A gold trader jailed in the U.S. asked an associate to consult with fortune tellers about cooperating with prosecutors in a trial over sanctions against Iran, Turkish media reported Monday.
The reports were based on papers seized by associates of the trader, Reza Zarrab, who was the lead defendant in the internationally sensitive case until he turned star government witness against a Turkish bank executive.
The associate said in a letter that she met with mystics at Zarrab's request, according to Hurriyet Daily News. Among the advice given: "Wrong choices [made] under claustrophobia" and "the government may not protect."
Whatever the fortune tellers thought, Zarrab cut a deal with New York prosecutors and pleaded guilty to seven counts of money-laundering, conspiracy and other crimes.
In a letter to U.S. District Judge Richard Berman filed Monday, lawyers for the bank executive on trial said a trove of material turned over by prosecutors included a recording of Zarrab in prison last year saying that to get a plea deal, you need to lie.
"[I]n America in order to make it out of prison you need to admit to something you haven't committed," Zarrab said, according to a translated summary of the tape cited by the defense team, which complained the material was handed over late.
The letter, which was posted by Courthouse News, said "Zarrab is proclaiming his willingness to fabricate testimony out of whole cloth in order to obtain a reduced sentence."
While he was deciding whether to cooperate, Zarrab apparently had his eye on moving to the United Arab Emirates, where he has business interests.
"Ask the lawyer: 'Can he settle in Dubai after he finishes his sentence if he cooperates with the prosecutors in the U.S.? Can he arrange the residence permit if there is direct deportation to Dubai from the U.S.?'" Zarrab wrote in a note to one of his associates, according to Hurriyet.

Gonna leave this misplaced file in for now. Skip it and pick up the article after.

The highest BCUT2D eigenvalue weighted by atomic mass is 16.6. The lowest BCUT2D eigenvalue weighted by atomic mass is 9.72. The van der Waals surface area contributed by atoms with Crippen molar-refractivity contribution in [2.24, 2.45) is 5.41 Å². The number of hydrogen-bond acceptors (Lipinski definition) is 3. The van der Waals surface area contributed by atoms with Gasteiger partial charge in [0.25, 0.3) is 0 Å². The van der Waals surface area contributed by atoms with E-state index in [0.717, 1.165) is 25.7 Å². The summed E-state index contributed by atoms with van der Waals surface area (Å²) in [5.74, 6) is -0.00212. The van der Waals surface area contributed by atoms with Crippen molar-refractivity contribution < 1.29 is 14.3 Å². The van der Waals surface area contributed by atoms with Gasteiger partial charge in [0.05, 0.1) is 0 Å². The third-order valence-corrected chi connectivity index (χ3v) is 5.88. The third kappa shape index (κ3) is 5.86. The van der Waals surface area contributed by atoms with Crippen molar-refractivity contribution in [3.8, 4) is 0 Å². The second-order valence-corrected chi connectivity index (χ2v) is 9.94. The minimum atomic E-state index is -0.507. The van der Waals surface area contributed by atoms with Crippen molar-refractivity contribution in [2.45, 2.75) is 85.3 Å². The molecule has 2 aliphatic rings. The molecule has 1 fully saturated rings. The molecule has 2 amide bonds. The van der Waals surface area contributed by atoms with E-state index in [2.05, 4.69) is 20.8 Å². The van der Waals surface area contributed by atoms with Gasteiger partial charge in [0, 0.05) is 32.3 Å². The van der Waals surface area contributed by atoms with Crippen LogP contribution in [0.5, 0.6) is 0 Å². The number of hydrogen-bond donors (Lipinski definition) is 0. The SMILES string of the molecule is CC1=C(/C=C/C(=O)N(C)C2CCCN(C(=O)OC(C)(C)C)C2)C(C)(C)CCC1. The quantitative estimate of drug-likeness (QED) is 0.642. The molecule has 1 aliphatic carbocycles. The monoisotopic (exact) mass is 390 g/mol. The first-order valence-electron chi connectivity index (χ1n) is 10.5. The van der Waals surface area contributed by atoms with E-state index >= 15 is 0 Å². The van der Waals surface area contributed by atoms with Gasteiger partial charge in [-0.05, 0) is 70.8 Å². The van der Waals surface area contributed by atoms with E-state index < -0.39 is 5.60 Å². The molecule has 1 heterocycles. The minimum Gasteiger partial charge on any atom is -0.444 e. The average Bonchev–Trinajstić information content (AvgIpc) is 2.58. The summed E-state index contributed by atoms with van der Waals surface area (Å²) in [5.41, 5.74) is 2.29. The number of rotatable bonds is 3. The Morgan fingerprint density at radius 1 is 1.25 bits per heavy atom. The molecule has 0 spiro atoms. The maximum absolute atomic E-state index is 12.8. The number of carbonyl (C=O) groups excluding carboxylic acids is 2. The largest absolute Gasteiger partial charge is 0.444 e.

Zarrab's attorney, Benjamin Brafman, had no comment.
The Istanbul prosecutor's office has detained three of Zarrab's associates and also announced plans to seize Zarrab's assets. According to court documents, Zarrab owns 20 properties, a stable of expensive horses, seven boats, a fleet of luxury cars, a private jet and $10 million worth of art — though it's not clear how much of that is still in Turkey.
The moves against Zarrab, 34, come days after he implicated Turkish President Recep Erdogan in the sanctions-busting scheme, testifying that in 2012 he ordered two banks to join the operation to move Iranian oil and gas money through American banks in violation of U.S. sanctions.
On Sunday, Erdogan denied that Turkey had done anything wrong.
"We bought natural gas from a country we have an agreement with so our citizens wouldn't be cold in the winter. Like other countries, only the UN's decisions bind us, and Turkey followed them to the dot," he said in a televised address, according to Reuters.
Erdogan, who has kept a state of emergency in place since a coup attempt in 2016, repeated his allegation that a former rival now living in exile in the U.S. is the hidden hand behind the trial — a claim New York prosecutors say is ludicrous.
"We will not succumb to this blackmail," Erdogan said.
Prosecutors questioned Zarrab for a fourth day on Monday. On Tuesday, defense lawyers representing Halkbank deputy general manager Hakan Atilla get a chance to grill him.